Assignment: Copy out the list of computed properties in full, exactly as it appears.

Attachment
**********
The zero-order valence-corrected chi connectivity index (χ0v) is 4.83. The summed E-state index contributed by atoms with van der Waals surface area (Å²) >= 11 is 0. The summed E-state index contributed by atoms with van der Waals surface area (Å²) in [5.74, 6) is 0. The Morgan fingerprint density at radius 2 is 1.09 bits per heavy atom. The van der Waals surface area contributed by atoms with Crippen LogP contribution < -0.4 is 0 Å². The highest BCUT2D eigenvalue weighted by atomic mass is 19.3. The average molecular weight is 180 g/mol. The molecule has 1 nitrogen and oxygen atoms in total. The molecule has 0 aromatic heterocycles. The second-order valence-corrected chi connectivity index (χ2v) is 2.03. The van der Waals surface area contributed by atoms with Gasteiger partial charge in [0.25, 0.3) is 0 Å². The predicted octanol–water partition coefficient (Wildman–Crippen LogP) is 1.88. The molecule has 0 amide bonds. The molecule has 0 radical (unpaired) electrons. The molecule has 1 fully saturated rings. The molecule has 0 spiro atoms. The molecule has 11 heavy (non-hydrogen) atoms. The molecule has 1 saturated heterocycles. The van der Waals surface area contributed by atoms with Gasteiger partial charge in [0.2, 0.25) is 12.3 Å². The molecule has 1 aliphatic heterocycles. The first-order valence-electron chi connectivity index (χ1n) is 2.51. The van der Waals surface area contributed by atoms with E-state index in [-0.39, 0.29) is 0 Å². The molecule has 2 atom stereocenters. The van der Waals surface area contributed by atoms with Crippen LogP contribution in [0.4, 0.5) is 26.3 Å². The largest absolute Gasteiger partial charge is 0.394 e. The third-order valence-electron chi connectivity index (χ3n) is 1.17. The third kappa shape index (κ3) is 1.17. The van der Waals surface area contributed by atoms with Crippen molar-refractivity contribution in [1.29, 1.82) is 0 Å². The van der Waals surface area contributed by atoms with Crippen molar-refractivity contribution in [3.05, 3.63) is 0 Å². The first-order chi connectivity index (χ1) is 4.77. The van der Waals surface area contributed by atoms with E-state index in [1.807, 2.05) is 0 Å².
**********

The zero-order valence-corrected chi connectivity index (χ0v) is 4.83. The summed E-state index contributed by atoms with van der Waals surface area (Å²) >= 11 is 0. The summed E-state index contributed by atoms with van der Waals surface area (Å²) in [5.74, 6) is 0. The Morgan fingerprint density at radius 2 is 1.09 bits per heavy atom. The van der Waals surface area contributed by atoms with Crippen LogP contribution < -0.4 is 0 Å². The highest BCUT2D eigenvalue weighted by atomic mass is 19.3. The average molecular weight is 180 g/mol. The molecule has 1 nitrogen and oxygen atoms in total. The molecule has 0 aromatic heterocycles. The second-order valence-corrected chi connectivity index (χ2v) is 2.03. The van der Waals surface area contributed by atoms with Gasteiger partial charge in [0.25, 0.3) is 0 Å². The predicted octanol–water partition coefficient (Wildman–Crippen LogP) is 1.88. The molecule has 0 amide bonds. The molecule has 0 radical (unpaired) electrons. The molecule has 1 fully saturated rings. The molecule has 0 spiro atoms. The molecule has 11 heavy (non-hydrogen) atoms. The molecule has 1 saturated heterocycles. The van der Waals surface area contributed by atoms with Gasteiger partial charge in [0.2, 0.25) is 12.3 Å². The molecule has 1 aliphatic heterocycles. The first-order valence-electron chi connectivity index (χ1n) is 2.51. The van der Waals surface area contributed by atoms with E-state index in [-0.39, 0.29) is 0 Å². The molecule has 2 atom stereocenters. The van der Waals surface area contributed by atoms with Crippen LogP contribution in [0.4, 0.5) is 26.3 Å². The largest absolute Gasteiger partial charge is 0.394 e. The third-order valence-electron chi connectivity index (χ3n) is 1.17. The third kappa shape index (κ3) is 1.17. The van der Waals surface area contributed by atoms with Crippen molar-refractivity contribution in [1.29, 1.82) is 0 Å². The van der Waals surface area contributed by atoms with Crippen molar-refractivity contribution in [3.05, 3.63) is 0 Å². The first-order chi connectivity index (χ1) is 4.77. The van der Waals surface area contributed by atoms with E-state index in [1.807, 2.05) is 0 Å².